When we think about countries and their beaches, we often have stereotypes in our minds:
Think about the British seaside, and pebbly beaches, grey skies and amusement arcades spring to mind. Reminisce about American coasts, and Boardwalk Empire, hot dog stands and roller skates dominate our imagination. Australian beaches are often associated with surfers, sharks and shrimps on a barbie. And German beaches? Despite bordering two seas (the North Sea and the Baltic Sea), no distinctive image seems to be connected with the Teutonian seaside. However, if you’ve been to one of the German beaches, you will have noticed the blue striped wicker beach baskets dotted all over the coast. The “Strandkorb” (literally Beach basket) can house two people. They were invented in Rostock in 1882 to protect against the wind, sand and sun. It features trays and expandable leg rests to make the beach day a comfortably engineered experience.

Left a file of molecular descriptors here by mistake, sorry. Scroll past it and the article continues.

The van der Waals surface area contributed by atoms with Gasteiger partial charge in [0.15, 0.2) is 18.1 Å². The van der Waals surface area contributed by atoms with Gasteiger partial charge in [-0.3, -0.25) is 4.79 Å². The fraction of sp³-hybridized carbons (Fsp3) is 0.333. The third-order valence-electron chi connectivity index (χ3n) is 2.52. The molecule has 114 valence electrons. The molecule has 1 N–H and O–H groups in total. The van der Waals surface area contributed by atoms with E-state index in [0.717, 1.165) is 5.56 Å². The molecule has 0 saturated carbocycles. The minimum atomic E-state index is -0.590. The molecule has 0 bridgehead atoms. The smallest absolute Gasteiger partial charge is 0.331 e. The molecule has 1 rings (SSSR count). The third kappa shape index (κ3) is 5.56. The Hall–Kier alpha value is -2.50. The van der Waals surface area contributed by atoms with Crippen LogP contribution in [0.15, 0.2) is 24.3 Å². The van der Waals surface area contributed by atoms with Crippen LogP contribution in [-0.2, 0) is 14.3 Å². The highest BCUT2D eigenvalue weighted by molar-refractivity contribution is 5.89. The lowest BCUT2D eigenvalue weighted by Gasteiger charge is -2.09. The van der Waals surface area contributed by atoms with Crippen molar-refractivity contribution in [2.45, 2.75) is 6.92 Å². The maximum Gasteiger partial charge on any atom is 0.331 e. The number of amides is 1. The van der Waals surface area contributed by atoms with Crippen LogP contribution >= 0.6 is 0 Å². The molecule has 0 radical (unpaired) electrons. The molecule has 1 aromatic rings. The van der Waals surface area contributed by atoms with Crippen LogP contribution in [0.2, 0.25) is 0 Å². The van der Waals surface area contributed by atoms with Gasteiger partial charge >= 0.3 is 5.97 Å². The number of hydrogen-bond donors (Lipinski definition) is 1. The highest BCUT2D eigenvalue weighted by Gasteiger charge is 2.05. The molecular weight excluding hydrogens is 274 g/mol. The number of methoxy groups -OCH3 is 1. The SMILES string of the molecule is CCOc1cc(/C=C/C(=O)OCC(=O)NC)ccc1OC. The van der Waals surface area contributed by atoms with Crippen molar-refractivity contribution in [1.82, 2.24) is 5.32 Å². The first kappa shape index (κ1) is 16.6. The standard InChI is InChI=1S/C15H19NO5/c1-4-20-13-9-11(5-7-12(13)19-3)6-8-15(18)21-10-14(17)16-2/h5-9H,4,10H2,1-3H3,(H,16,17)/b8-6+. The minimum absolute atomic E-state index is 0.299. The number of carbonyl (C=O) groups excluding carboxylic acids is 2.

You can imagine how surprised I was to spot the familiar looking, blue striped beach chair in Australia, 20,000 miles from home! They fitted elegantly into the stunning setting of the Dune Restaurant and kiosk at Sydney’s Palm Beach. Perhaps the owner of the restaurant was inspired during a vacation at a German or Danish seaside to import a beach chair to the Australian shores?!
Checks love stripes! I’m wearing a blue gingham / vichy dress from Gant, sunglasses from Ray Ban and earrings by Les Nereides.
There are two varieties of beach chairs: The North Sea beach chair is more angular, featuring straight edges to reflect the stormy North Sea. The softer and rounder Baltic Sea chair is seen here in Sydney at Dunes.